Archive for August, 2013

So, it’s been about a week since I decided to go for Ironman.  I’ve gotten back on the bike, logged a couple of quality rides and even threw down a pretty speedy 51 miles on Sunday.  Took Monday off, then ran Tuesday, rode Wednesday and ran again this morning.

Foot is feeling fine and dandy.  So without any further complications and a little bit of good luck for a change, we should be looking pretty good by the end of September 32 weeks away from Race Day in the Woodlands.  Sounds like a ridiculously long time to prepare for something – and it truly is, but the first 6 weeks of that period will really be about catching my swim back up to my bike and run.  For half-ironman (1,931 Meters) or 1.2 miles, we were actually swimming closer to 3,000 on our long endurance swims.

I’m an over-distance guy when it comes to races that require you to “hammer” so to speak.

If I’m really racing a half-marathon, I want to be training up to 18 miles in my long runs so that the 13.1 on race day is a distance that had been covered multiple times.  Then it is just a matter of racing at the proper intensity level and adjusting down training pace of say 7:15 min./mile to 6:18 min./mile on race day.  The added endurance helps me hold pace late in the half-marathon when “one mile to go” doesn’t really feel like a big deal.

I did the same thing with Half-Ironman training, knowing I “only” had to swim 1.2 miles, bike 56 and run 13.1 I was training at distances longer than I would have to cover on race day.

For Ironman however, much like marathon training – over-distance is not a luxury I will have.

There are a few reasons why Iron Man Triathletes only ride 100 milers and run 18-20 as their long run.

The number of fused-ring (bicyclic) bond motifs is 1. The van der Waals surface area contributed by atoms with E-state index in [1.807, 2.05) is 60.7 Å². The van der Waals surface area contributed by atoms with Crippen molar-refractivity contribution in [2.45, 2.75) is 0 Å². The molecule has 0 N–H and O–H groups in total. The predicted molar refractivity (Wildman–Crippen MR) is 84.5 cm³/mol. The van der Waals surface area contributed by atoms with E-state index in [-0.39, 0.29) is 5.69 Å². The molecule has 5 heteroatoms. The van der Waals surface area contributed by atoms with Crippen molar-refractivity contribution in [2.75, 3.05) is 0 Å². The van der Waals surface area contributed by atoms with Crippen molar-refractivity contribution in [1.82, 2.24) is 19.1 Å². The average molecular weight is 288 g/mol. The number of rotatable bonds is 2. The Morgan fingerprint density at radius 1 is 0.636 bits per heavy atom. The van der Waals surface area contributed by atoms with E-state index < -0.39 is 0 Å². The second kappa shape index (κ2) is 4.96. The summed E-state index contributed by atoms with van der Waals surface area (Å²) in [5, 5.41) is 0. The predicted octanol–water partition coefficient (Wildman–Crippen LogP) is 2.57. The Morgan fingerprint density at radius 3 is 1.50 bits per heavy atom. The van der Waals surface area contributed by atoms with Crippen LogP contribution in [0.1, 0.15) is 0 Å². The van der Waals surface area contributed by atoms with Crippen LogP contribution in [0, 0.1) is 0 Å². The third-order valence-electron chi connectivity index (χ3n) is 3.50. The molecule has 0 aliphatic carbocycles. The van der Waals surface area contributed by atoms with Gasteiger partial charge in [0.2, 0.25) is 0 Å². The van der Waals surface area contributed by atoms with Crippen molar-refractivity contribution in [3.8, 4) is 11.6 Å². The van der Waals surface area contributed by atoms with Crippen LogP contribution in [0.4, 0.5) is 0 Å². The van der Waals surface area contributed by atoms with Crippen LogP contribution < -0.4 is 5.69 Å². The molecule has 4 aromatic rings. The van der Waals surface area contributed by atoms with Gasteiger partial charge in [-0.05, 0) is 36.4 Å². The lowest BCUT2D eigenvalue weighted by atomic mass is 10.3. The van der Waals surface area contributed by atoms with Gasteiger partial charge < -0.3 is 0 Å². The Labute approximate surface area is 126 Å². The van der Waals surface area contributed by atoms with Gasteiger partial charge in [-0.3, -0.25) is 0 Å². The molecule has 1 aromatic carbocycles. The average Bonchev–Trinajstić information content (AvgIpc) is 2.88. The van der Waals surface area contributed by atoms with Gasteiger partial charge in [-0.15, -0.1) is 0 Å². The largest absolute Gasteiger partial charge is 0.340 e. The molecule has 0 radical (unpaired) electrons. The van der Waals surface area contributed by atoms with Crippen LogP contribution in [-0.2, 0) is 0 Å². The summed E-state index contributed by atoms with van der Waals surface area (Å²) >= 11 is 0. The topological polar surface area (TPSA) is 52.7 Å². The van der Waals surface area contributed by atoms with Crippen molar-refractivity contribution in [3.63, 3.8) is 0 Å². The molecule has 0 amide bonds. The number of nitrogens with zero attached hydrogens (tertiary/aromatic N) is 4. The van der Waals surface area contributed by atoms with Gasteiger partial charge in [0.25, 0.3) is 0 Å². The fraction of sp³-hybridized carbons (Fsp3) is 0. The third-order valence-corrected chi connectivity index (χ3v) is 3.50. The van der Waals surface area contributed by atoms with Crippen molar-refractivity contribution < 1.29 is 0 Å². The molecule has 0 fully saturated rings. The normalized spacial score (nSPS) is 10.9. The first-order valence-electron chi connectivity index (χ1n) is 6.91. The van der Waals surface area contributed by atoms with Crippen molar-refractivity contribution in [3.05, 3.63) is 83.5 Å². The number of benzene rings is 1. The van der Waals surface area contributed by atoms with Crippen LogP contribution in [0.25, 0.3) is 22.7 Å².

1.     Time.  There are only so many hours in the day/week to train.  Prioritization becomes the key.

2.     Injury.  It is one thing to be monitoring your run mileage during marathon training, but add in two more disciplines and you have to be very smart with your overall load.

3.     Necessity.  Just as it is not necessary to run 26.2 miles at a time when training for a marathon – it is not necessary for Ironman either.

We will be capping our swims in that 3,000 – 3,500 meter area.  Perhaps one or two open water 2.4 mile swims just to build the confidence as everyone knows this is the weakest arrow in my quiver.  Speed will not be important for my swim, but knowing that I have that 2.4 miles in me where when I get on the bike, it feels like the swim never happened – will be key to my race.  1:20-1:25 on race day and we’ll be over the moon happy.

1:30 or so and our race will still be right on target.  Nothing crazy – just get out of the water.  If over the winter my swim technique, body position and times improve to the point where we can push harder in the water – great.  But honestly, I’m investing where I can get the most bang for my buck.

The Bike.

When I am fit, healthy and trained properly – I can go out and throw down a 3:15 marathon without too much difficulty.  A 3:10 with a little bit of good luck and weather and even a 3:05 on a good day.  For Ironman, we are going to be looking to run off the bike somewhere around the 3:45 to 3:55 range.  Again, faster on race day if we get good weather – wonderful.  But sub 4 hours is going to be where we live and not too many 1st time amateur Iron Man hopefuls throw down that kind of run.  We’ll be just fine.